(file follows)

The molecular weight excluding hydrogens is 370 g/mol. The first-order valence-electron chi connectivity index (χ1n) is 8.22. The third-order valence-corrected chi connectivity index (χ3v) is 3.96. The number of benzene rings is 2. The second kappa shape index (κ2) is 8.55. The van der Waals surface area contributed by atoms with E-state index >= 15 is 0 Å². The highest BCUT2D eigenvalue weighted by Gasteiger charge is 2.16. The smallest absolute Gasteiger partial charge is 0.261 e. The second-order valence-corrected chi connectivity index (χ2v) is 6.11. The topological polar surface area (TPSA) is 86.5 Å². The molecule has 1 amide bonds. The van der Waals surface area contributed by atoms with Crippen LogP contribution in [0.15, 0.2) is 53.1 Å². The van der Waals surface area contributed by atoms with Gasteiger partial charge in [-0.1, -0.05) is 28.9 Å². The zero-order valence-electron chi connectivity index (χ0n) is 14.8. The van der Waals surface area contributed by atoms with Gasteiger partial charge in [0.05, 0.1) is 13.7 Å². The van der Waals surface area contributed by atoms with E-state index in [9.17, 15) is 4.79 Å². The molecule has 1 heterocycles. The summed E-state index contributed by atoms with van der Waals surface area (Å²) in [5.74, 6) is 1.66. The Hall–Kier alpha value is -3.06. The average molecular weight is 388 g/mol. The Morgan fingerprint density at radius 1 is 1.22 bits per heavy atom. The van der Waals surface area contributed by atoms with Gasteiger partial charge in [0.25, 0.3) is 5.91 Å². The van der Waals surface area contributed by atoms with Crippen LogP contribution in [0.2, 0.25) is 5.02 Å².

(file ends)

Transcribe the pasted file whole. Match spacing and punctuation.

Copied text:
The molecular weight excluding hydrogens is 370 g/mol. The first-order valence-electron chi connectivity index (χ1n) is 8.22. The third-order valence-corrected chi connectivity index (χ3v) is 3.96. The number of benzene rings is 2. The second kappa shape index (κ2) is 8.55. The van der Waals surface area contributed by atoms with E-state index >= 15 is 0 Å². The highest BCUT2D eigenvalue weighted by Gasteiger charge is 2.16. The smallest absolute Gasteiger partial charge is 0.261 e. The second-order valence-corrected chi connectivity index (χ2v) is 6.11. The topological polar surface area (TPSA) is 86.5 Å². The molecule has 1 amide bonds. The van der Waals surface area contributed by atoms with Crippen LogP contribution in [0.15, 0.2) is 53.1 Å². The van der Waals surface area contributed by atoms with Gasteiger partial charge in [-0.1, -0.05) is 28.9 Å². The zero-order valence-electron chi connectivity index (χ0n) is 14.8. The van der Waals surface area contributed by atoms with Gasteiger partial charge in [0.05, 0.1) is 13.7 Å². The van der Waals surface area contributed by atoms with E-state index in [9.17, 15) is 4.79 Å². The molecule has 1 heterocycles. The summed E-state index contributed by atoms with van der Waals surface area (Å²) in [5.74, 6) is 1.66. The Hall–Kier alpha value is -3.06. The average molecular weight is 388 g/mol. The Morgan fingerprint density at radius 1 is 1.22 bits per heavy atom. The van der Waals surface area contributed by atoms with Gasteiger partial charge in [0.25, 0.3) is 5.91 Å². The van der Waals surface area contributed by atoms with Crippen LogP contribution in [0.2, 0.25) is 5.02 Å².